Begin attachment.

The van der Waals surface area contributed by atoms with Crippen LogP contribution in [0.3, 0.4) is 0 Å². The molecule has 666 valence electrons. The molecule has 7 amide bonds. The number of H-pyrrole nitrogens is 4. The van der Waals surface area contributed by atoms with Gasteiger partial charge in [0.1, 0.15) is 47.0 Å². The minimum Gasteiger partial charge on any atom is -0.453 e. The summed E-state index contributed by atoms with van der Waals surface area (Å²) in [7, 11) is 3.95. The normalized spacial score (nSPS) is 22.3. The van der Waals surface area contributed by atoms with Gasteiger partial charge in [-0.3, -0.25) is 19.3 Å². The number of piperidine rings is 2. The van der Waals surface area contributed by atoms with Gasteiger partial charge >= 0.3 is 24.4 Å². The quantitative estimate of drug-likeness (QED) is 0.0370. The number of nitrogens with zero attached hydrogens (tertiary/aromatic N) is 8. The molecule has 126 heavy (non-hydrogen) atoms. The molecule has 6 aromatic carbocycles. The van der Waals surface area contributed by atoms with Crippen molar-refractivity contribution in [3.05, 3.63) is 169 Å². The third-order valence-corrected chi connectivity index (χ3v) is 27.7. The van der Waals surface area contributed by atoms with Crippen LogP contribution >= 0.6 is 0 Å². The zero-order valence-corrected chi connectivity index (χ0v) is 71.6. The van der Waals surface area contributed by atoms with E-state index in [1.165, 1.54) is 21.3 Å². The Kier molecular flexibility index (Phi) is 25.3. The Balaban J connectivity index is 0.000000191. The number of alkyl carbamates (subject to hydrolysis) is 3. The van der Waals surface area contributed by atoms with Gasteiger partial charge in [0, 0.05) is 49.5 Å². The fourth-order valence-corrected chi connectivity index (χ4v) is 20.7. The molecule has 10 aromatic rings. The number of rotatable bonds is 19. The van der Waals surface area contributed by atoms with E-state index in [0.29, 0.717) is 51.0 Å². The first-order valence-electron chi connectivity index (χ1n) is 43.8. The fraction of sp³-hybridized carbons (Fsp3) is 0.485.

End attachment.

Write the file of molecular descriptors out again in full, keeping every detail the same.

The van der Waals surface area contributed by atoms with Crippen LogP contribution in [0.3, 0.4) is 0 Å². The molecule has 666 valence electrons. The molecule has 7 amide bonds. The number of H-pyrrole nitrogens is 4. The van der Waals surface area contributed by atoms with Gasteiger partial charge in [0.1, 0.15) is 47.0 Å². The minimum Gasteiger partial charge on any atom is -0.453 e. The summed E-state index contributed by atoms with van der Waals surface area (Å²) in [7, 11) is 3.95. The normalized spacial score (nSPS) is 22.3. The van der Waals surface area contributed by atoms with Gasteiger partial charge in [-0.3, -0.25) is 19.3 Å². The number of piperidine rings is 2. The van der Waals surface area contributed by atoms with Gasteiger partial charge >= 0.3 is 24.4 Å². The quantitative estimate of drug-likeness (QED) is 0.0370. The number of nitrogens with zero attached hydrogens (tertiary/aromatic N) is 8. The molecule has 126 heavy (non-hydrogen) atoms. The molecule has 6 aromatic carbocycles. The van der Waals surface area contributed by atoms with Crippen molar-refractivity contribution in [3.05, 3.63) is 169 Å². The third-order valence-corrected chi connectivity index (χ3v) is 27.7. The van der Waals surface area contributed by atoms with Crippen LogP contribution >= 0.6 is 0 Å². The zero-order valence-corrected chi connectivity index (χ0v) is 71.6. The van der Waals surface area contributed by atoms with E-state index in [1.165, 1.54) is 21.3 Å². The Kier molecular flexibility index (Phi) is 25.3. The Balaban J connectivity index is 0.000000191. The number of alkyl carbamates (subject to hydrolysis) is 3. The van der Waals surface area contributed by atoms with Gasteiger partial charge in [0, 0.05) is 49.5 Å². The fourth-order valence-corrected chi connectivity index (χ4v) is 20.7. The molecule has 10 aromatic rings. The number of rotatable bonds is 19. The van der Waals surface area contributed by atoms with E-state index in [0.29, 0.717) is 51.0 Å². The first-order valence-electron chi connectivity index (χ1n) is 43.8. The fraction of sp³-hybridized carbons (Fsp3) is 0.485.